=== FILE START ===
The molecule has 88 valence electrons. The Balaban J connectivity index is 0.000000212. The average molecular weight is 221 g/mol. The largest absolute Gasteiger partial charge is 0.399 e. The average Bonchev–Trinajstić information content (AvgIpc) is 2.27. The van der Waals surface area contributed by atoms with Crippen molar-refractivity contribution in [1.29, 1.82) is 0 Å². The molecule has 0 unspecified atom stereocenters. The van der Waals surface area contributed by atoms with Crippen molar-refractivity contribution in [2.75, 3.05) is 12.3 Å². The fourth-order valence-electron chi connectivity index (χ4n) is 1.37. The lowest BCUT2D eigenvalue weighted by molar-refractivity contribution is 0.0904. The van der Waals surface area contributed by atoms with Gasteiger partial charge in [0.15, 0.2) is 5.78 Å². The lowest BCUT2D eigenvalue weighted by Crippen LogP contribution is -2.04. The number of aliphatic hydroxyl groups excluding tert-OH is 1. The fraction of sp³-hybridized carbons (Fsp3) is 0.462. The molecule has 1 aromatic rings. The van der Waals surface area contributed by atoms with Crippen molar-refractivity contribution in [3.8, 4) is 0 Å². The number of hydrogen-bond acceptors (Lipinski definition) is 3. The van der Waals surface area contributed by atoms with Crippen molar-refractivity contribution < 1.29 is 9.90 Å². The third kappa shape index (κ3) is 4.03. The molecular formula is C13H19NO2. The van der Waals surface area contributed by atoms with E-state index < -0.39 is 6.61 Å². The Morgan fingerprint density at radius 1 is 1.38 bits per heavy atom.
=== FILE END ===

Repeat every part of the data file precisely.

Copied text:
The molecule has 88 valence electrons. The Balaban J connectivity index is 0.000000212. The average molecular weight is 221 g/mol. The largest absolute Gasteiger partial charge is 0.399 e. The average Bonchev–Trinajstić information content (AvgIpc) is 2.27. The van der Waals surface area contributed by atoms with Crippen molar-refractivity contribution in [1.29, 1.82) is 0 Å². The molecule has 0 unspecified atom stereocenters. The van der Waals surface area contributed by atoms with Crippen molar-refractivity contribution in [2.75, 3.05) is 12.3 Å². The fourth-order valence-electron chi connectivity index (χ4n) is 1.37. The lowest BCUT2D eigenvalue weighted by molar-refractivity contribution is 0.0904. The van der Waals surface area contributed by atoms with Gasteiger partial charge in [0.15, 0.2) is 5.78 Å². The lowest BCUT2D eigenvalue weighted by Crippen LogP contribution is -2.04. The number of aliphatic hydroxyl groups excluding tert-OH is 1. The fraction of sp³-hybridized carbons (Fsp3) is 0.462. The molecule has 1 aromatic rings. The van der Waals surface area contributed by atoms with Crippen molar-refractivity contribution in [3.8, 4) is 0 Å². The number of hydrogen-bond acceptors (Lipinski definition) is 3. The van der Waals surface area contributed by atoms with Crippen molar-refractivity contribution < 1.29 is 9.90 Å². The third kappa shape index (κ3) is 4.03. The molecular formula is C13H19NO2. The van der Waals surface area contributed by atoms with E-state index < -0.39 is 6.61 Å². The Morgan fingerprint density at radius 1 is 1.38 bits per heavy atom.